Section 12(a)(2) of the Securities Act must satisfy Rule
9(b)'s requirements); In re U.S. Office Prods. Sees.
Litig, 326 F.Supp.2d 68, 82 (D.D.C. 2004) (observing
that "the D.C. Circuit has never stated whether Rule
9(b)'s requirement of particularity applies to claims of
violation of Sections 11 and 12(a)(2) of the Securities Act,
" but that many other circuits have applied Rule 9(b) to
regard to claims under Section 17(a)(2) and 17(a)(3) of the
Securities Act specifically, which only require allegations
of negligence, courts have required the plaintiff to meet
Rule 9(b)'s heightened pleading standard. See, e.g.,
SEC v. Wey, No. 15-cv-7116, 2017 WL 1157140, at *8
(S.D.N.Y. March 27, 2017) (dismissing the misrepresentation
claim under Section 17(a)(2) because it did not meet Rule
9(b)'s requirements); SEC v. Thompson, 238
F.Supp.3d 575, 591 (S.D.N.Y. 2017) (concluding that Section
17(a) claims "all sound in fraud, " so they must be
pled with particularity).
gravamen of the SEC's action under Section 17 here is
fraud, and the agency does not argue that applying Rule 9(b)
to Claims 1 or 2 would be inappropriate other than in a vague
footnote in its opposition. See Pl's Opp. at 14
n.16. Therefore, the Court will utilize the heightened
pleading standard as set out in Rule 9(b) to evaluate
defendants' motions to dismiss those claims. However, the
remaining claims - which are based on Section 13 of the
Exchange Act - will be evaluated under the traditional Rule
The SEC has stated a claim against RPM and Moore under
Section 17(a)(2) of the Securities Act in
Securities Act imposes liability for material
misrepresentations or deceit in connection with a securities
offering." Weiss v. SEC, 468 F.3d 849, 855
(D.C. Cir. 2006). Section 17 is a key enforcement provision
of the Securities Act, and Section 17(a)(2) provides:
It shall be unlawful for any person in the offer or sale of
any securities . . . by the use of any means or instruments
of transportation or communication in interstate commerce or
by use of the mails, directly or indirectly ... to obtain
money or property by means of any untrue statement of a
material fact or any omission to state a material fact
necessary in order to make the statements made, in light of
the circumstances under which they were made, not misleading.
state a claim under Section 17(a)(2), the SEC must show that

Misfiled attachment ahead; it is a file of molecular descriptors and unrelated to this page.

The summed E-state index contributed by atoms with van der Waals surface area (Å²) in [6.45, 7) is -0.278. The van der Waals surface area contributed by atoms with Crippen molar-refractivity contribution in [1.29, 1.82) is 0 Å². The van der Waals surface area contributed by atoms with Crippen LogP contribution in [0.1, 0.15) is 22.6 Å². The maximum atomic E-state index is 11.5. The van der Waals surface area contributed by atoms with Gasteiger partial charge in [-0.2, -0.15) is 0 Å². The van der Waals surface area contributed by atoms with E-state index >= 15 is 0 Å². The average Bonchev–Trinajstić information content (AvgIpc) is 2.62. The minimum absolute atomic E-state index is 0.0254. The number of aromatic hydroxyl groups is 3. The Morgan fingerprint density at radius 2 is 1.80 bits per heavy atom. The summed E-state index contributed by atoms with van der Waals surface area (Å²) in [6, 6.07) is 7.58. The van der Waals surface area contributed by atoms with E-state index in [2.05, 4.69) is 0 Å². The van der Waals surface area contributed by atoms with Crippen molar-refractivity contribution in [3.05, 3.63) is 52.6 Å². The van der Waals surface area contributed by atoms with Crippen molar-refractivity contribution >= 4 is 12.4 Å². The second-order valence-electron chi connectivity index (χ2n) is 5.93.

defendants were engaged in the offer or sale of securities,
that they made material misrepresentations or omitted
material facts necessary to make other statements not
misleading, and that defendants obtained money or property
through the use of the misstatements or omissions. Id.;
see also SEC v. Current Fin. Servs., Inc., 100 F.Supp.2d
1, 6 (D.D.C. 2000); SEC v. Better Life Club of Am.,
Inc., 995 F.Supp. 167, 175 (D.D.C. 1998). One need not
demonstrate knowledge of wrongdoing or scienter to establish
a violation of Section 17(a)(2); proof of negligence is
sufficient. Aaron v. SEC, 446 U.S. 680, 696 (1980)
(concluding that Section 17(a)(2) "is devoid of any
suggestion whatsoever of a scienter requirement");
Weiss, 468 F.3d at 855; SEC v. Steadman,
967 F.2d 636, 643 (D.C. Cir. 1992) (observing that under this
provision, a company is "liable merely for omitting
disclosure of liabilities negligently - in other words, for
failing to disclose liabilities about which [it]
should have known") (emphasis in original).
alleges that RPM and Moore made material misstatements or
omissions in nine SEC filings between October 2012 and
December 2013. See Compl. ¶¶ 36, 42, 54,
65, 69, 72.
agency alleges that defendants were required to disclose and
accrue for a loss contingency in three SEC filings in October
2012 because by that time, they had received a copy of the
qui tarn complaint filed under the FCA, and they had
already acknowledged to DOJ that Tremco overcharged the
government on several contracts by more than $11 million.
Compl. ¶¶ 28, 30, 33, 35. Because none of the
filings mentioned the DOJ investigation, the SEC claims that
they were false and misleading. Compl. ¶¶ 37,
October 3, 2012, RPM filed its Form 8-K. Compl. ¶ 39.
The SEC alleges that this document "purported to provide
the company's financial results for its fiscal first
quarter but misleadingly failed to disclose the material
impact of the DOJ investigation on those results."
Compl. ¶ 39.
October 4, 2012, RPM filed its Form 10-Q. Compl. ¶ 40.
The Form 10-Q included a section titled "Contingencies,
" which stated the following:
We are party to various claims and lawsuits arising in the
normal course of business. Although we cannot precisely
predict the amount of any liability that may ultimately arise
with respect to any of these matters, we record provisions
when we consider the liability probable and reasonably
estimable. Our provisions are based on historical experience
and legal advice, reviewed quarterly and adjusted according
to developments. In general, our accruals, including our
accruals for environmental, warranty, and tax liabilities,
discussed further below, represent the best estimate of a
range of possible losses. Estimating probable losses requires
the analysis of multiple forecasted factors that often depend
on judgments about potential actions by third parties, such
as regulators, courts, and state and federal legislatures.
Changes in the amounts of our loss provisions, which can be
material, affect our Consolidated Statements of Income. While
it is reasonably possible that excess liabilities, if they
were to occur, could be material to operating results in any
given quarter or year of their recognition, we do not believe
that it is reasonably possible that excess liabilities would
have a material adverse effect on our long-term results of
operations, liquidity or consolidated financial position.
10q.htm; see also Compl. ¶¶ 40-41; Ex. P
to Wagener Decl. [Dkt. # 30-17]; Decl. of Darren A.
[Dkt. #31-2] ("Laverne Decl."); Ex. 6 to Laverne
Decl. [Dkt. # 31-8]. The SEC alleges that RPM omitted any
information about the DOJ investigation, and that the
omission made the discussion regarding contingencies
misleading because a material loss was ...